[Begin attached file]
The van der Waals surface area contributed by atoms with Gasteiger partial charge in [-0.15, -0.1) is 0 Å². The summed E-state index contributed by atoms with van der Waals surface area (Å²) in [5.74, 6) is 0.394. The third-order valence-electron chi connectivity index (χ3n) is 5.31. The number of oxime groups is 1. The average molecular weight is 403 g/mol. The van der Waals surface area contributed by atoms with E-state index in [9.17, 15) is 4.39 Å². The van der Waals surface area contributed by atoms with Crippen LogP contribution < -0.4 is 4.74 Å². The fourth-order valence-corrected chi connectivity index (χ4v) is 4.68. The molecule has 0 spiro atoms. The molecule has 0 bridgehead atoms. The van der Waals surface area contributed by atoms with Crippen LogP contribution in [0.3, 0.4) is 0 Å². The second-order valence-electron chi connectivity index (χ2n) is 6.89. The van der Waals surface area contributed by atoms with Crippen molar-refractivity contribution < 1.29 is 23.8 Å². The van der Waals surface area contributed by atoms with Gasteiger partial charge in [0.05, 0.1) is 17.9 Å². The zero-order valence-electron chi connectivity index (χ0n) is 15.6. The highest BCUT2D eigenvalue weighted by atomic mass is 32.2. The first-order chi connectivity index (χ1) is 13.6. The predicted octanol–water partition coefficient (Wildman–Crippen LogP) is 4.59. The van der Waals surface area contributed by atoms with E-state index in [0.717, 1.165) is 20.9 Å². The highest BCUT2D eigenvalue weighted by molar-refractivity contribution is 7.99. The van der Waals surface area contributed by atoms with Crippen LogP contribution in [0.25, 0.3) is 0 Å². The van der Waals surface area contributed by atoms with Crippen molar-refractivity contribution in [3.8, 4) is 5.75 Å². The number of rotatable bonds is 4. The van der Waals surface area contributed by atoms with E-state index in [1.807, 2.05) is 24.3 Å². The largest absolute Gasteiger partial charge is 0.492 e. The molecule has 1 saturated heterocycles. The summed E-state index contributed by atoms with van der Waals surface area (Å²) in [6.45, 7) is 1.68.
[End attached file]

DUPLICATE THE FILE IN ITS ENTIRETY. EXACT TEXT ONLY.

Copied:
The van der Waals surface area contributed by atoms with Gasteiger partial charge in [-0.15, -0.1) is 0 Å². The summed E-state index contributed by atoms with van der Waals surface area (Å²) in [5.74, 6) is 0.394. The third-order valence-electron chi connectivity index (χ3n) is 5.31. The number of oxime groups is 1. The average molecular weight is 403 g/mol. The van der Waals surface area contributed by atoms with E-state index in [9.17, 15) is 4.39 Å². The van der Waals surface area contributed by atoms with Crippen LogP contribution < -0.4 is 4.74 Å². The fourth-order valence-corrected chi connectivity index (χ4v) is 4.68. The molecule has 0 spiro atoms. The molecule has 0 bridgehead atoms. The van der Waals surface area contributed by atoms with Crippen LogP contribution in [0.3, 0.4) is 0 Å². The second-order valence-electron chi connectivity index (χ2n) is 6.89. The van der Waals surface area contributed by atoms with Crippen molar-refractivity contribution < 1.29 is 23.8 Å². The van der Waals surface area contributed by atoms with Gasteiger partial charge in [0.05, 0.1) is 17.9 Å². The zero-order valence-electron chi connectivity index (χ0n) is 15.6. The highest BCUT2D eigenvalue weighted by atomic mass is 32.2. The first-order chi connectivity index (χ1) is 13.6. The predicted octanol–water partition coefficient (Wildman–Crippen LogP) is 4.59. The van der Waals surface area contributed by atoms with E-state index in [0.717, 1.165) is 20.9 Å². The highest BCUT2D eigenvalue weighted by molar-refractivity contribution is 7.99. The van der Waals surface area contributed by atoms with Crippen LogP contribution in [0.25, 0.3) is 0 Å². The van der Waals surface area contributed by atoms with Crippen molar-refractivity contribution in [3.8, 4) is 5.75 Å². The number of rotatable bonds is 4. The van der Waals surface area contributed by atoms with E-state index in [1.807, 2.05) is 24.3 Å². The largest absolute Gasteiger partial charge is 0.492 e. The molecule has 1 saturated heterocycles. The summed E-state index contributed by atoms with van der Waals surface area (Å²) in [6.45, 7) is 1.68.